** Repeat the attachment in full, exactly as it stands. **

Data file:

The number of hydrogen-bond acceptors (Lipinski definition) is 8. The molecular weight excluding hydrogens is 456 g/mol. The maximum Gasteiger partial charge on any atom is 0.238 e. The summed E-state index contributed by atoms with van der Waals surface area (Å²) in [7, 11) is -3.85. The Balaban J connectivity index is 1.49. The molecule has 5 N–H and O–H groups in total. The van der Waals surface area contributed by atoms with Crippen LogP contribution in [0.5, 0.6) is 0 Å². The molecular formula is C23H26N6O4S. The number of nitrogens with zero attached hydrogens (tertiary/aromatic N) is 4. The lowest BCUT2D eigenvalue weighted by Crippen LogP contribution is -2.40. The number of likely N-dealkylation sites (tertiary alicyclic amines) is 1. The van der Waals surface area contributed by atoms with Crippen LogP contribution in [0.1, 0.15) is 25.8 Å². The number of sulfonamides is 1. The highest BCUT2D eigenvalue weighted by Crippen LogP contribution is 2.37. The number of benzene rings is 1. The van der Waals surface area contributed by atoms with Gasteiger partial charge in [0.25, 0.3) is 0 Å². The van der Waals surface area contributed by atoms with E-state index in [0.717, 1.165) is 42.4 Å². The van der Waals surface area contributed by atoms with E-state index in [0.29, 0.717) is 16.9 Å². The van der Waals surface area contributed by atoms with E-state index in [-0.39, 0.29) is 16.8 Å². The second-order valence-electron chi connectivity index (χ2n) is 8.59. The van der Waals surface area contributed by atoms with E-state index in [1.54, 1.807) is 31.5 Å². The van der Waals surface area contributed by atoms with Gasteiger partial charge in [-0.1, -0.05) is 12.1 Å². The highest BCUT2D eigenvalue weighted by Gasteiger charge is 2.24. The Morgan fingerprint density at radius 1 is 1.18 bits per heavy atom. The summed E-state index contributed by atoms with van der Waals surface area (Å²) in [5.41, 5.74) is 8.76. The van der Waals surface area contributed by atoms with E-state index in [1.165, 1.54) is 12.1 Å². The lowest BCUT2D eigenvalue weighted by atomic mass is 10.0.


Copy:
The number of hydrogen-bond acceptors (Lipinski definition) is 8. The molecular weight excluding hydrogens is 456 g/mol. The maximum Gasteiger partial charge on any atom is 0.238 e. The summed E-state index contributed by atoms with van der Waals surface area (Å²) in [7, 11) is -3.85. The Balaban J connectivity index is 1.49. The molecule has 5 N–H and O–H groups in total. The van der Waals surface area contributed by atoms with Crippen LogP contribution in [0.5, 0.6) is 0 Å². The molecular formula is C23H26N6O4S. The number of nitrogens with zero attached hydrogens (tertiary/aromatic N) is 4. The lowest BCUT2D eigenvalue weighted by Crippen LogP contribution is -2.40. The number of likely N-dealkylation sites (tertiary alicyclic amines) is 1. The van der Waals surface area contributed by atoms with Crippen LogP contribution in [0.1, 0.15) is 25.8 Å². The number of sulfonamides is 1. The highest BCUT2D eigenvalue weighted by Crippen LogP contribution is 2.37. The number of benzene rings is 1. The van der Waals surface area contributed by atoms with Gasteiger partial charge in [0.25, 0.3) is 0 Å². The van der Waals surface area contributed by atoms with E-state index in [0.717, 1.165) is 42.4 Å². The van der Waals surface area contributed by atoms with E-state index in [0.29, 0.717) is 16.9 Å². The van der Waals surface area contributed by atoms with E-state index in [-0.39, 0.29) is 16.8 Å². The second-order valence-electron chi connectivity index (χ2n) is 8.59. The van der Waals surface area contributed by atoms with E-state index in [1.54, 1.807) is 31.5 Å². The van der Waals surface area contributed by atoms with Gasteiger partial charge in [-0.1, -0.05) is 12.1 Å². The highest BCUT2D eigenvalue weighted by Gasteiger charge is 2.24. The Morgan fingerprint density at radius 1 is 1.18 bits per heavy atom. The summed E-state index contributed by atoms with van der Waals surface area (Å²) in [5.41, 5.74) is 8.76. The van der Waals surface area contributed by atoms with E-state index in [1.165, 1.54) is 12.1 Å². The lowest BCUT2D eigenvalue weighted by atomic mass is 10.0.